The top 5 reasons why your baby wakes up at night
It’s 2 am and your baby is up for the third time, needing your help to get back to sleep. You are exhausted and wonder when your baby will start sleeping through the night. While there is no one size fits all approach to your little one’s sleep, most babies are able to sleep through the night from 9 months of age and some babies (if you’re lucky) sleep through the night much earlier than that. While I will never advise ignoring your baby’s hunger cues during the night, there are common reasons why your baby wakes during the night and some simple solutions to help you get more sleep.
They are hungry
Of course, younger babies still need to wake up at night for a feed but it is not necessary to rush to your baby's side and offer a feed at every little stir. It is important to ensure that your little one gets most of their calorie needs met during the day to reduce night wakings because of hunger. The simplest way to achieve this is by following a good feeding routine during the day to ensure your baby has full feeds and does not get into a snacking habit. Also bear in mind that from 3 months of age, excessive nighttime feeding will cause excessive nighttime wakings, as your little one gets into the habit of waking up for a feed even if they don’t need the calories anymore.
The following is a good guide as to how many night feeds your baby needs, provided your baby is healthy and weight gain is on track:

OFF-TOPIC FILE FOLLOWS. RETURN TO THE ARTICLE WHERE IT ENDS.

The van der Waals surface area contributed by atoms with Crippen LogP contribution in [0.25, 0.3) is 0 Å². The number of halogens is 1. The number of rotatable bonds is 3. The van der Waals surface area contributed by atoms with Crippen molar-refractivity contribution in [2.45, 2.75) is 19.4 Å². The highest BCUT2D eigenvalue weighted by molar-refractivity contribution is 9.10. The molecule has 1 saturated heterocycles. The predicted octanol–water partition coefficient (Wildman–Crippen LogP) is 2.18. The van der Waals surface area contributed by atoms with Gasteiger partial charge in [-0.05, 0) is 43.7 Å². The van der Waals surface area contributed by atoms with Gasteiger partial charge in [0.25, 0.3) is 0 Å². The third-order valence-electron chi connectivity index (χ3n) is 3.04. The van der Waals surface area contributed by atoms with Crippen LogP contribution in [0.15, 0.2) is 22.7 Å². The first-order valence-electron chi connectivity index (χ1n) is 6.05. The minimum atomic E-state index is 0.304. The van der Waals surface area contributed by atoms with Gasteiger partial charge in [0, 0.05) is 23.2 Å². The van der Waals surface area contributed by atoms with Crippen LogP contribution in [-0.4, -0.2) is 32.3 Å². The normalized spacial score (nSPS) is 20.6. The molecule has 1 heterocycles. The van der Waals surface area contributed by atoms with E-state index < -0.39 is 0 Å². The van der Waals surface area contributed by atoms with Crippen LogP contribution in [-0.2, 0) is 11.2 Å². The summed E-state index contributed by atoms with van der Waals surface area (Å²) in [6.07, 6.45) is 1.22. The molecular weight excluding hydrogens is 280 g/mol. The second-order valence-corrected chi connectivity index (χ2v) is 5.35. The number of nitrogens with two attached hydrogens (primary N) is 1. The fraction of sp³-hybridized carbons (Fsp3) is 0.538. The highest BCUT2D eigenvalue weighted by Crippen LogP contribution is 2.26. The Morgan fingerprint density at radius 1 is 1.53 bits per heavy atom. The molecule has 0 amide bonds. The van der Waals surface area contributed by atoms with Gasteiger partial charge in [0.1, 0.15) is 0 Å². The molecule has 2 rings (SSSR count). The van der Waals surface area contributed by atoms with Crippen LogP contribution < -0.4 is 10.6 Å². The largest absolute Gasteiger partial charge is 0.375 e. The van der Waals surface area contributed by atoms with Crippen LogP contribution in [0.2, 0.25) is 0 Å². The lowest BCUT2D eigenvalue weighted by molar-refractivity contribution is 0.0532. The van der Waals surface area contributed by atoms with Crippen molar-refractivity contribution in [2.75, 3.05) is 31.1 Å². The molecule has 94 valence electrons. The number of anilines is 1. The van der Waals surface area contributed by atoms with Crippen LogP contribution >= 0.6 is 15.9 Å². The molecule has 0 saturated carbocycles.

0-3 months: Feed on demand
3 months: 2 feeds
4 months - 6 months: 1 feed
7 months - 8 months: No feeds if baby is well established on solids (2 meals, protein at lunch), can still offer 1 feed overnight
9 months: Can sleep through without a feed, provided solids are well established and protein is offered at lunch
Please note the above is a guide only and you should always talk to your baby’s doctor before attempting to drop any feeds during the night.
They are overtired
When babies get overtired, they produce stress hormones (cortisol, adrenaline) which keeps them from moving into a deep sleep. This means that your baby will wake up quite easily and more often as they are in a light sleep. To avoid your baby becoming overtired, aim for an earlier bedtime. Putting your baby to sleep later at night, hoping that they will ‘sleep in’ the next day, is unfortunately not a strategy that will work. When your baby is overtired at bedtime, they are more likely to wake up frequently overnight and wake up even earlier in the morning. And don’t worry, putting your baby to sleep earlier will not result in an earlier morning wake up, quite the opposite your baby will have a better night's sleep with an early bedtime. Best to aim for a bedtime between 6.30 pm-7 pm. Not only will this avoid overtiredness it will also give you some well-deserved downtime in the evening.